In the Beginning, there was Chaos. Can we blame an ASIS SIG or Chapter? Who cares?
And, who paid for this report? Was it the ASIS Publication Committee? Was it the JASIS Editorial Bored? No, we have uncovered that it was the Society for Extracurricular Research (SEX) - which is the organization which dares to ask, "Was JASIS as good for you as it was for me?" This is also the organization that proved that the famous German female doctor from a previous ASIS/SIG-CON session was wrong, there can be SEX in IS!
Dr. Chaos wishes to thank his fellow ASIS/SIG-CON Panelists, who all have some relationship to Syracuse University, for letting him participate on this panel - sort of noblesse oblige, don't you think?
A key issue is complexity. Algorithmically speaking, and we know that those JASIS readers sure have AlgoRITHM, does NP = P (yes, only when N = 1 - very inside joke). Is JASIS really hard to read? As Richard Dawson would say, "Survey says, 'No, 'cause it has really nice pictures' and great covers." As for global complexity, isn't this an implication that a globe, which is round, is not all that complex, so how can JASIS be complex?
Information, how is this different from data? From knowledge? And, what about wisdom? How about t[r]opical relevance (see papers by Carol, and Ras, Boysen, Straw, and Blue - another insider joke).
The CHAOS sample of JASIS readers is biased, because any reader of JASIS has to be biased - in favor of literacy and (artificial) intelligence. But, there is a test of a JASIS reader - note the visual below and take it yourself and see.
But, there is more to this test than meets the eye. For example, a JASIS reader does not ask, when told by his/her computer to "hit any key," where the 'any' key is on the computer keyboard. Moreover, a JASIS reader does NOT use Whiteout® to correct word processing errors. Finally, a JASIS reader does not pronounce ASIS as "as is!"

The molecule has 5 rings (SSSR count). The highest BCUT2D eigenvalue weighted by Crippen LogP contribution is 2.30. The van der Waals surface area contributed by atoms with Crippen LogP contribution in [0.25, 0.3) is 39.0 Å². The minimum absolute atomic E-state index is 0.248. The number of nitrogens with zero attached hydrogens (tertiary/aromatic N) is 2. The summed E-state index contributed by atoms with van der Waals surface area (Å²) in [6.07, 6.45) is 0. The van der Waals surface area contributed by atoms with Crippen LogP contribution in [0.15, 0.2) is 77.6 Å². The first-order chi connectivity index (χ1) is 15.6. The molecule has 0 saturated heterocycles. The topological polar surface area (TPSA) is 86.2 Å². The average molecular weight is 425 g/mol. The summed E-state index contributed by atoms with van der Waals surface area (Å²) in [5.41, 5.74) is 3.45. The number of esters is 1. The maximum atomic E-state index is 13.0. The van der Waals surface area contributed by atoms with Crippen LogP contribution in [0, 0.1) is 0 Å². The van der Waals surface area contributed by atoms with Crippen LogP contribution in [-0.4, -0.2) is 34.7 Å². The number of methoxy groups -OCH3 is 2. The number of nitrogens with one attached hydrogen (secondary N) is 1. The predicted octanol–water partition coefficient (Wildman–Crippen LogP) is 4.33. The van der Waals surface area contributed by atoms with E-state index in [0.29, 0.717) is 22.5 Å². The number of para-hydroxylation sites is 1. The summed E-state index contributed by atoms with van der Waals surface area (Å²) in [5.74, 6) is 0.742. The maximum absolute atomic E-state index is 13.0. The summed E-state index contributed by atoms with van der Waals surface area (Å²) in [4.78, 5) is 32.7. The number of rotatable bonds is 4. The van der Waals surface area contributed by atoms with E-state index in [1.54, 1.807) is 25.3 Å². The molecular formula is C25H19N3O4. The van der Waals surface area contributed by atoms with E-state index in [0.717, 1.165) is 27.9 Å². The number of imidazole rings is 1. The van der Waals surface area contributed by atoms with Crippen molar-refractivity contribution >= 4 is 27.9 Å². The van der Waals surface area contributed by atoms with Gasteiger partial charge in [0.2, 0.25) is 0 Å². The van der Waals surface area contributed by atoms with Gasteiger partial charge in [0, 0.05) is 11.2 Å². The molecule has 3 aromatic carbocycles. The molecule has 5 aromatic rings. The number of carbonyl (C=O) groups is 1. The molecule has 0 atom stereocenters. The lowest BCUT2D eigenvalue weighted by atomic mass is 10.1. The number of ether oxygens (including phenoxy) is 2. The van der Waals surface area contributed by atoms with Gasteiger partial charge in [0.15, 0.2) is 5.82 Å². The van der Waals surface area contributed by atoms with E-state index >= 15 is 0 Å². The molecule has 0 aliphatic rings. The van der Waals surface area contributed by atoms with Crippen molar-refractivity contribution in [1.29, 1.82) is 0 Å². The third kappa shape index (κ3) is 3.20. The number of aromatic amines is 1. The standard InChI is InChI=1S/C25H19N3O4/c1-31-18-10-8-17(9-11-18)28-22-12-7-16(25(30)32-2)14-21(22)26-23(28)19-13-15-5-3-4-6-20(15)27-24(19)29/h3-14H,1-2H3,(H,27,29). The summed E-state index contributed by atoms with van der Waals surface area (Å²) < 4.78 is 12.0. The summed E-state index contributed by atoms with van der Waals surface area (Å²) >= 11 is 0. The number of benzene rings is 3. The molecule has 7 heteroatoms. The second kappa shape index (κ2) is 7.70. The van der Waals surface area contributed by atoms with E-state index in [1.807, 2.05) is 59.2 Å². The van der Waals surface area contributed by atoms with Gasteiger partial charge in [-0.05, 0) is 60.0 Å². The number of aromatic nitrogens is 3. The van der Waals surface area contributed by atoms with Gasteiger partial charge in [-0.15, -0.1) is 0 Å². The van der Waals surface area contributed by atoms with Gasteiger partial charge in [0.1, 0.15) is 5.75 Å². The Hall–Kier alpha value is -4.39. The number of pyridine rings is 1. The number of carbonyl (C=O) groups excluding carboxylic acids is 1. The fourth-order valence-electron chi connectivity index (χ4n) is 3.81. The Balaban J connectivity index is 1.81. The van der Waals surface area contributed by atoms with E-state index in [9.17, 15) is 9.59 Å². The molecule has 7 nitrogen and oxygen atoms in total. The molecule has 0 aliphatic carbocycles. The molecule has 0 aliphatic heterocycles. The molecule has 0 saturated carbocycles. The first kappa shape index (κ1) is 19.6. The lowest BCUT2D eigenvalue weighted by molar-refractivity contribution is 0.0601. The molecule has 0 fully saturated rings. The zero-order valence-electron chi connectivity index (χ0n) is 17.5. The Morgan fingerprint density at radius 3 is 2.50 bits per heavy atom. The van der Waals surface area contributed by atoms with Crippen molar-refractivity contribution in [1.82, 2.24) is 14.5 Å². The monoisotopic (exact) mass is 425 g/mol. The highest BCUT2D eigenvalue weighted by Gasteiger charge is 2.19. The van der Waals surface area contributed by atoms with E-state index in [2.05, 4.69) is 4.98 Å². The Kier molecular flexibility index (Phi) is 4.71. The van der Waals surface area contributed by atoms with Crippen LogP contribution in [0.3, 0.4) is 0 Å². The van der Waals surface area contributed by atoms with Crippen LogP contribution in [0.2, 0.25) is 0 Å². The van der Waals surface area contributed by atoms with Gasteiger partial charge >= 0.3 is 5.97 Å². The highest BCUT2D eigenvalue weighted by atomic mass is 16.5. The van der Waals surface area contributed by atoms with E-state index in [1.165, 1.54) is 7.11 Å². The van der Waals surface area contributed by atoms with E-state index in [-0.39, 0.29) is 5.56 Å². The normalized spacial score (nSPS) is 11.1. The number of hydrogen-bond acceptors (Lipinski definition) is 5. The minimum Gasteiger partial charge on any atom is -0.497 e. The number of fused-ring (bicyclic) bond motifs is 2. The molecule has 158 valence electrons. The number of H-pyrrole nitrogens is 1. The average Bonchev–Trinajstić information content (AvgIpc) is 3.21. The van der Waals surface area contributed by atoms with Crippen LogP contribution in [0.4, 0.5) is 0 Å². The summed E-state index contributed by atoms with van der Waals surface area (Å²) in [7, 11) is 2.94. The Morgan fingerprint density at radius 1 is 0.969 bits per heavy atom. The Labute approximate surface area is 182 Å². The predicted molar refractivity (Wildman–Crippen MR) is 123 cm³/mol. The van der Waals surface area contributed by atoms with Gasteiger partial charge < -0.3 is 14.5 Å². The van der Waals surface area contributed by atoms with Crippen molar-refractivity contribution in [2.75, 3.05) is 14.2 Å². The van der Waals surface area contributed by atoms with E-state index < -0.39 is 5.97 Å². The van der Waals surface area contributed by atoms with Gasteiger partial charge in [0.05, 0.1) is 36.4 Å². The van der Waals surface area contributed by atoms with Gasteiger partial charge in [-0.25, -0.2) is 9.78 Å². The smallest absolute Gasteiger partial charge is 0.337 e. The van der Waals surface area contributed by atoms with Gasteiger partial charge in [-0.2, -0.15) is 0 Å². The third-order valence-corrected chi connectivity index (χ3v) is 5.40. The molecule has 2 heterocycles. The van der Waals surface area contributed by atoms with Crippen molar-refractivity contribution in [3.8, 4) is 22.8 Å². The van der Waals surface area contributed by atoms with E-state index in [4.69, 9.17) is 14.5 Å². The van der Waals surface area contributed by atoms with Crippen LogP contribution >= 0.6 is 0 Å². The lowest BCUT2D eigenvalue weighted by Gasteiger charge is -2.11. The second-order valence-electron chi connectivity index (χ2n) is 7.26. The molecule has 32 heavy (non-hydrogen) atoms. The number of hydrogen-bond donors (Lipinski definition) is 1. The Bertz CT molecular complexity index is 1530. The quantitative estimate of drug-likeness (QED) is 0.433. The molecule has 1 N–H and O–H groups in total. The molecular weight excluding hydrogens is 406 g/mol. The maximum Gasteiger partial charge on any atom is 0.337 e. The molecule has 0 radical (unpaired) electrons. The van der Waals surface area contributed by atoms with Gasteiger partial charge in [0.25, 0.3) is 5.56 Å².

The use of statistics was encouraged, but the CHAOS study required the use of only safe SAS. Moreover, we used the Sessio Taurino, noted in the hallowed pages of our favorite journal by Wallace & Van Fleet ("Describing technological paradigm transitions: a methodological exploration", 48(2), 1997, pp. 184-7, our favorite journal), and the GAB (general area of badinage) technique. We made good use of the Karyotypically Recursive Adamantine Formalistic Tautology perversion. This was achieved by including the anomalous participant (the standard deviant). This participant is totally out of synchronization with the other participants, is incapable of hearing other participants, and is prone to engaging in lengthy, presumably humorous discourses, which are, at best, ancillary to the general thrust of the ST methodology.
We pause now to deny a vicious rumor that the picture below is indicative of how the JASIS editor selects new Editorial Bored members.
67% of the JASIS readership want a foldout of the month
33% fear that the current editor of JASIS will be the first foldout and so definitely vote NO!
1% want to know what a foldout is
18% want to know if JASIS is a breakfast serial
67% want more sex and 49% want more violence in JASIS, while 89% want more of both
2% think that the pages of JASIS are worthy of being made into a movie, with Tom Selleck playing the current editor and Michelle Pfeiffer as the love interest (some rumors will not be denied by the CHAOS survey staff).
16.34925768%, more or less, want more articles on fuzzy sets; in fact, 0.34925768% feel that their sets are already fuzzy and/or rough enough
16% ask if fuzzy thinking is why JASIS is JASIS (check out the current Editorial Bored)
A vast plurality asks if the Schamber law of AI is true, that logic is just a lot of Boole.
14.5% noticed that JASIS is no longer spineless.
74.5% admired JASIS contributions to serials cataloging - with such activities as changing the name of the journal for a month (titular colonicity for an all-too-brief interlude) and the infamous ASIS/SIG-CON issue) - giving us runner-up status for the Snake-in-the-Grass Award from Title Changes.
43.9% requested a new service, where the publisher would agree under ASIS/SIG-CON auspices to help junior faculty who need publications to insure success when coming up for promotion and tenure. CHAOS has a journal for you (JASIS, you fools)! For a small, but reasonable (given the seriousness of that this merits) fee (to be split between the publisher, the current editor, and Llewellyn C. Puppybreath III - founder of SIG-CON), we guarantee publication in the top journal in the field (JASIS, you fools). Moreover, we will circulate all articles of this genre among the fee-paying authors, so that they can cite each other, adding to the citation counts for each author. Nevertheless (thank you Marcia Bates), this will insure a smooth flow of articles, as well as cash.